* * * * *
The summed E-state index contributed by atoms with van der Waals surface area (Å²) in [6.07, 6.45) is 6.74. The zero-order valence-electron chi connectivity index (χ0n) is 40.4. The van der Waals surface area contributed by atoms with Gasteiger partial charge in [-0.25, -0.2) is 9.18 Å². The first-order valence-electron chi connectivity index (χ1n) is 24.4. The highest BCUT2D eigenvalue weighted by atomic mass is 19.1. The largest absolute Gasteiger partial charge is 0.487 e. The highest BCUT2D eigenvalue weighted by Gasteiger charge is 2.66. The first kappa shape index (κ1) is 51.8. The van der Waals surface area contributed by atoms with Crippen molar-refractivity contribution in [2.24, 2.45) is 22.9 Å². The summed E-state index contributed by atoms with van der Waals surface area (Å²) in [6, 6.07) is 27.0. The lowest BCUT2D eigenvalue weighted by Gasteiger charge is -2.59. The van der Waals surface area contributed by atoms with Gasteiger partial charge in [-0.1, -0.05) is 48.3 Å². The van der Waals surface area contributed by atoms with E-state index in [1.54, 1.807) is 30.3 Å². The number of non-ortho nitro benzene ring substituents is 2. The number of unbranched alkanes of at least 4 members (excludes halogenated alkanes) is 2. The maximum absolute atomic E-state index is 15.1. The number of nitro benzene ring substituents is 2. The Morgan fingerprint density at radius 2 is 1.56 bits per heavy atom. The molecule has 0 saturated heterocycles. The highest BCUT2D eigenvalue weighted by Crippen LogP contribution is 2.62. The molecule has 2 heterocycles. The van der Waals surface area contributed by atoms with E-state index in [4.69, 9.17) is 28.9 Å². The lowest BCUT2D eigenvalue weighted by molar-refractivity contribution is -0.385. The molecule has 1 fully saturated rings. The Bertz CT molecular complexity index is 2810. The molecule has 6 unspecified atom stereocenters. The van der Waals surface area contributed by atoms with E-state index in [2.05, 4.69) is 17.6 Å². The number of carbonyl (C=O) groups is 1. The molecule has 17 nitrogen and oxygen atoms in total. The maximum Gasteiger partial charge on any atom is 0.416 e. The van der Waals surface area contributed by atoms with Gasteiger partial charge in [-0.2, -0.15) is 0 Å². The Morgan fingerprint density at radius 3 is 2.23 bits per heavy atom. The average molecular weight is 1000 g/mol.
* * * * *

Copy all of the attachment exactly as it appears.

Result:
The summed E-state index contributed by atoms with van der Waals surface area (Å²) in [6.07, 6.45) is 6.74. The zero-order valence-electron chi connectivity index (χ0n) is 40.4. The van der Waals surface area contributed by atoms with Gasteiger partial charge in [-0.25, -0.2) is 9.18 Å². The first-order valence-electron chi connectivity index (χ1n) is 24.4. The highest BCUT2D eigenvalue weighted by atomic mass is 19.1. The largest absolute Gasteiger partial charge is 0.487 e. The highest BCUT2D eigenvalue weighted by Gasteiger charge is 2.66. The first kappa shape index (κ1) is 51.8. The van der Waals surface area contributed by atoms with Crippen molar-refractivity contribution in [2.24, 2.45) is 22.9 Å². The summed E-state index contributed by atoms with van der Waals surface area (Å²) in [6, 6.07) is 27.0. The lowest BCUT2D eigenvalue weighted by Gasteiger charge is -2.59. The van der Waals surface area contributed by atoms with Gasteiger partial charge in [-0.1, -0.05) is 48.3 Å². The van der Waals surface area contributed by atoms with E-state index in [1.54, 1.807) is 30.3 Å². The number of non-ortho nitro benzene ring substituents is 2. The number of unbranched alkanes of at least 4 members (excludes halogenated alkanes) is 2. The maximum absolute atomic E-state index is 15.1. The number of nitro benzene ring substituents is 2. The Morgan fingerprint density at radius 2 is 1.56 bits per heavy atom. The molecule has 0 saturated heterocycles. The highest BCUT2D eigenvalue weighted by Crippen LogP contribution is 2.62. The molecule has 2 heterocycles. The van der Waals surface area contributed by atoms with E-state index in [4.69, 9.17) is 28.9 Å². The lowest BCUT2D eigenvalue weighted by molar-refractivity contribution is -0.385. The molecule has 1 fully saturated rings. The Bertz CT molecular complexity index is 2810. The molecule has 6 unspecified atom stereocenters. The van der Waals surface area contributed by atoms with E-state index in [2.05, 4.69) is 17.6 Å². The number of carbonyl (C=O) groups is 1. The molecule has 17 nitrogen and oxygen atoms in total. The maximum Gasteiger partial charge on any atom is 0.416 e. The van der Waals surface area contributed by atoms with Gasteiger partial charge in [-0.2, -0.15) is 0 Å². The Morgan fingerprint density at radius 3 is 2.23 bits per heavy atom. The average molecular weight is 1000 g/mol.